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Hardy v. State

Supreme Court of Mississippi

May 1, 2014


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¶1. Brad Hardy appeals his conviction in the Circuit Court of Rankin County of two counts of manslaughter by culpable negligence and one count of aggravated boating under the influence of alcohol resulting from a boating collision. He was sentenced to forty-four years, with twenty-six to serve. Finding no error, we affirm.


¶2. Brad Hardy crashed his boat at high speed into two docked boats, up a river embankment, and onto a campsite occupied by adults and children on Memorial Day weekend in 2010. A jury trial was held from October 15, 2012, through October 17, 2012.

¶3. The State presented the following pertinent evidence through numerous witnesses and exhibits:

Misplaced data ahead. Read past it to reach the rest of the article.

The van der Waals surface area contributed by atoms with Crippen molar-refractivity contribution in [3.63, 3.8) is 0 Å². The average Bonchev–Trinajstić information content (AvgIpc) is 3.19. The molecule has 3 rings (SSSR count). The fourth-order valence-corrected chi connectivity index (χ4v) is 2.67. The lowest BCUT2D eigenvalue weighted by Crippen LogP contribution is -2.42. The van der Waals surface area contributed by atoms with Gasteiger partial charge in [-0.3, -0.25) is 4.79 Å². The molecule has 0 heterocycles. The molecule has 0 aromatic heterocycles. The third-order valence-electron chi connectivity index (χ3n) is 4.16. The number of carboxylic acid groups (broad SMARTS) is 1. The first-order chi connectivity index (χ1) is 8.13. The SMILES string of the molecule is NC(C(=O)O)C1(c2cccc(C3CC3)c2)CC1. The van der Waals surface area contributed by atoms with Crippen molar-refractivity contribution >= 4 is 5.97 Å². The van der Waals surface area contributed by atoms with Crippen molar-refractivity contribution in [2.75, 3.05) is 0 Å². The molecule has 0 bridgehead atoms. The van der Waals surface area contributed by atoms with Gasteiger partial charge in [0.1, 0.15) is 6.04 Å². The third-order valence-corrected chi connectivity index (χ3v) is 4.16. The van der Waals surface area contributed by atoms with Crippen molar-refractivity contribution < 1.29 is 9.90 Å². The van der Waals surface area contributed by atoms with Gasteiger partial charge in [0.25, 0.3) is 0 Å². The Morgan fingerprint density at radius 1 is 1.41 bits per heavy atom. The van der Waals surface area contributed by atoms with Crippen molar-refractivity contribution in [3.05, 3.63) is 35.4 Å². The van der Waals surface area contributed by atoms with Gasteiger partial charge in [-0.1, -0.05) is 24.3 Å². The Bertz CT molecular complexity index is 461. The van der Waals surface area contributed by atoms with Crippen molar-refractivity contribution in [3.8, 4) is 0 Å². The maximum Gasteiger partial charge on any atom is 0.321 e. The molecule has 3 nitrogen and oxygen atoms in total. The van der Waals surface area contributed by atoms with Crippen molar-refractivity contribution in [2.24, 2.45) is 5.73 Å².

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¶4. Virginia Martin testified that, on the day of the fatal collision, she was camping on the Pearl River across from the impact area, a short distance from Dead Man's Curve.[1] She testified that she " heard a really loud boat coming and turned around." She saw Hardy's " small boat going really fast, and [Hardy] was standing up driving it, which is a no-no. . . . Hardy came around Dead Man's Curve and just turned . . . and hit the bank and went up onto the bank . . . . He hit some boats, and then hit the bank, went up on the bank, and the boat landed between two trees on the other side of the river." Martin testified that she saw " hundreds" of boats that weekend, and witnessed no other boat being operated in that manner. She further testified that Hardy " turned in and went straight towards [the campsite] across from us." She said Hardy never warned the campers by yelling or waiving his arms. Martin said that Hardy did not appear to have " any difficulty whatsoever in operating the boat." On cross-examination, Martin reaffirmed that Hardy did not have any problems operating the boat. She also testified that she could see from " above his knees up, because he was standing up and holding the steering wheel." She testified that she overheard a little girl on the bank scream " you killed my daddy."